Nevertheless, the little white messenger determined his course. He searched the edge of the water-hole for hoof prints as well as the dying light would reveal, then mounted Billy with decision at once and took up his quest where he had almost abandoned it. He was convinced that a lady was out alone in the desert somewhere.
It was long past midnight when Billy and the missionary came upon the pony, high on the mesa, grazing. The animal had evidently felt the need for food and rest before proceeding further, and was perhaps a little uneasy about that huddled form in the darkness he had left.
Billy and the pony were soon hobbled and left to feed together while the missionary, all thought of his own need of rest forgotten, began a systematic search for the missing rider. He first carefully examined the pony and saddle. The saddle somehow reminded him of Shag Bunce, but the pony was a stranger to him; neither could he make out the letter of the brand in the pale moonlight. However, it might be a new animal, just purchased and not yet branded—or there might be a thousand explanations. The thought of Shag Bunce reminded him of the handsome private car he had seen upon the track that morning. But even if a party had gone out to ride how would one of them get separated? Surely no lady would venture over the desert alone, not a stranger at any rate.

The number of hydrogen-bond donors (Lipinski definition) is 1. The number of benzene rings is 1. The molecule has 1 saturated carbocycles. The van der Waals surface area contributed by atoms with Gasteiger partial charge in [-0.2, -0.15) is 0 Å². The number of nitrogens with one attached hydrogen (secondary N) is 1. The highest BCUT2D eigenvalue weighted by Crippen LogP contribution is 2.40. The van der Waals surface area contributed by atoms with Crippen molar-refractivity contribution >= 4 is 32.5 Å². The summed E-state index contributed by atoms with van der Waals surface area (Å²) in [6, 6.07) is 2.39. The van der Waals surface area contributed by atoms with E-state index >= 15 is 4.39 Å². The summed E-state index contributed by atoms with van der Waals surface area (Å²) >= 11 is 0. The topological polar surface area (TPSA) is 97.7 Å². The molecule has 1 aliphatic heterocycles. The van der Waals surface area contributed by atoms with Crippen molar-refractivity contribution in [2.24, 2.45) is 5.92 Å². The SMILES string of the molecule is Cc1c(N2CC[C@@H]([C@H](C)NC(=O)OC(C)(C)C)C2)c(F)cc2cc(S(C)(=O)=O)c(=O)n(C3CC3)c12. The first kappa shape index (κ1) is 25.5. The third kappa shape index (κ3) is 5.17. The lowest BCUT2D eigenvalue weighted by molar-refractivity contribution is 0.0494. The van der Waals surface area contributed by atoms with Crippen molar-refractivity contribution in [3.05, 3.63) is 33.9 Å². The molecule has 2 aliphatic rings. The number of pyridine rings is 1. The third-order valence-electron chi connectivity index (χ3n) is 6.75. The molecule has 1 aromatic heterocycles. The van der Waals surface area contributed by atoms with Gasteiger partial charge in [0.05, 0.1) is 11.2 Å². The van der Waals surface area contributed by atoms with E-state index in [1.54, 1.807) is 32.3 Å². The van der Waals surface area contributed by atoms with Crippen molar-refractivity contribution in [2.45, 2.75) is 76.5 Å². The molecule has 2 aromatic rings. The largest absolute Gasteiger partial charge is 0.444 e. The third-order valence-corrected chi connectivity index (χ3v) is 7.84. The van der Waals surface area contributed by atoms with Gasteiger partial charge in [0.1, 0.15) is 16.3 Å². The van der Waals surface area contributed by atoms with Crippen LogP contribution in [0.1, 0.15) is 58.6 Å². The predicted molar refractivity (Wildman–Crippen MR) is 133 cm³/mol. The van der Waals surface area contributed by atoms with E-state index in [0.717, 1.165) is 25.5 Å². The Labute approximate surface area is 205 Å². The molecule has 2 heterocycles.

Still in the silver and black of the shadowed night he searched on, and not until the rosy light of dawning began to flush and grow in the east did he come to stand at the top of the canyon where he could look down and see the girl, her green riding habit blending darkly with the dark forms of the trees still in shadow, the gold of her hair glinted with the early light, and her white, white face turned upward.
He lost no time in climbing down to her side, dreading what he might find. Was she dead? What had happened to her? It was a perilous spot where she lay, and the dangers that might have harmed her had been many. The sky grew pink, and tinted all the clouds with rose as he knelt beside the still form.
A moment served to convince him that she was still alive; even in the half darkness he could see the drawn, weary look of her face. Poor child! Poor little girl, lost on the desert! He was glad, glad he had come to find her.
He gathered her in his strong arms and bore her upward to the light.
Laying her in a sheltered spot he quickly brought water, bathed her face and forced a stimulant between the white lips. He chafed her cold little hands, blistered with the bridle, gave her more stimulant, and was rewarded by seeing a faint colour steal into the lips and cheeks. Finally the white lids fluttered open for a second and gave him a glimpse of great dark eyes in which was still mirrored the horror and fright of the night.